Explaining Southern California's economy

California adds jobs at a faster pace than the US, can look forward to a housing recovery

Home Building

Paul Sakuma/AP

Construction workers build a home in Palo Alto, Calif. A real turnaround seemed to take hold in the housing sector in 2012 after years of fits and starts.

The U.S. added 155,000 new jobs in December, the Labor Department reports. But California and Los Angeles County have been adding jobs at a faster rate than the country as a whole —  in an important industry: construction.

Through November, California added jobs at a 1.9 percent pace and L.A. County nearly matched that, at 1.8 percent. The U.S. is adding jobs at a 1.4 percent pace, said Kimberly Ritter-Martinez of the Los Angeles County Economic Development Corporation in an interview after the national jobs report surfaced Friday morning.

For December, the U.S. added 30,000 jobs in construction. That trend could benefit California, where Ritter-Martinez said she’s seeing a looming housing shortage. She expects that a recovering housing market will be a source of growth in 2013. A number of economists and market observers already maintain that there's a housing inventory crunch in California, is driving up prices and inducing homebuilders to start nailing two-by-fours together again.

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Latest report shows Fed failing at dual mandate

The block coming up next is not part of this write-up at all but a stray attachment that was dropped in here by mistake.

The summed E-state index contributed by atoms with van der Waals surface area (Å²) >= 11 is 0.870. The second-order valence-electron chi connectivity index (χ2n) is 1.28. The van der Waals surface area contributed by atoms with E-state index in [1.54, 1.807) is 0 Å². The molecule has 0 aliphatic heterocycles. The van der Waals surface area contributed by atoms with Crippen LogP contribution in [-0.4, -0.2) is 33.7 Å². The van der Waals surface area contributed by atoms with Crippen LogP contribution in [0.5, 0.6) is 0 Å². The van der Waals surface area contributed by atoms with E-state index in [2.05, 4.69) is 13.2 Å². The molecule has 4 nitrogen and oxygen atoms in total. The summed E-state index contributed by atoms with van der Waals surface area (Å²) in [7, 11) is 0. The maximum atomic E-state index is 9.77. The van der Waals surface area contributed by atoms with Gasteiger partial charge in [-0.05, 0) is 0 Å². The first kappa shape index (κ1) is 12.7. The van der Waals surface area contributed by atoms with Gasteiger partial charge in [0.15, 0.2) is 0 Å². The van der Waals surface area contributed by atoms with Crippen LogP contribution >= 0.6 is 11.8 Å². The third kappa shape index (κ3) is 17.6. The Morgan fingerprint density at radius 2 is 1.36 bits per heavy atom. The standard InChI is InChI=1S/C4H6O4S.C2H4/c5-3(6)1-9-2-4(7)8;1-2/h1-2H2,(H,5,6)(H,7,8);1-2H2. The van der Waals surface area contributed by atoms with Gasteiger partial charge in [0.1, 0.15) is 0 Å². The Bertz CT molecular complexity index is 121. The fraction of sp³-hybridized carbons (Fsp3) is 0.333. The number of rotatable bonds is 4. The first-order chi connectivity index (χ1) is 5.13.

Karen Bleier

The Federal Reserve has released it most recent Beige Book, an analysis of economic activity across the nation.

The Federal Reserve has two main jobs: seek price stability in the economy; and engender conditions that lead to full employment, which it defines at something in the 5-6 percent unemployment range. The Fed has other roles, related to it position as the nation's central bank and its control over interest rates. But at its core, the Fed is supposed to keep inflation and unemployment low.

According to the latest Beige Book — national economics research that the Fed puts out eight times a year — the central bank has inflation under control but it isn't seeing unemployment decline significantly. Here's how the Beige Book summary starts out:

Reports from most of the twelve Federal Reserve Districts indicated that overall economic activity continued to expand at a modest to moderate pace in June and early July.

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Something weird is going on with the U.S. economy

Karen Bleier

The Federal Reserve in Washington, D.C.

Hot on the heels of a very disappointing March jobs reports, we get a somewhat upbeat snapshot of the total economy from the Federal Reserve. The Fed's most recent "Beige Book" says the following:

Reports from the twelve Federal Reserve Districts indicated that the economy continued to expand at a modest to moderate pace from mid-February through late March. Activity in the Boston, Atlanta, Chicago, Dallas, and San Francisco Districts grew at a moderate pace, while Cleveland and St. Louis cited modest growth. New York reported that economic growth picked up somewhat. Philadelphia and Richmond cited improving business conditions. The economy in Minneapolis grew at a solid pace and Kansas City's economy expanded at a faster pace.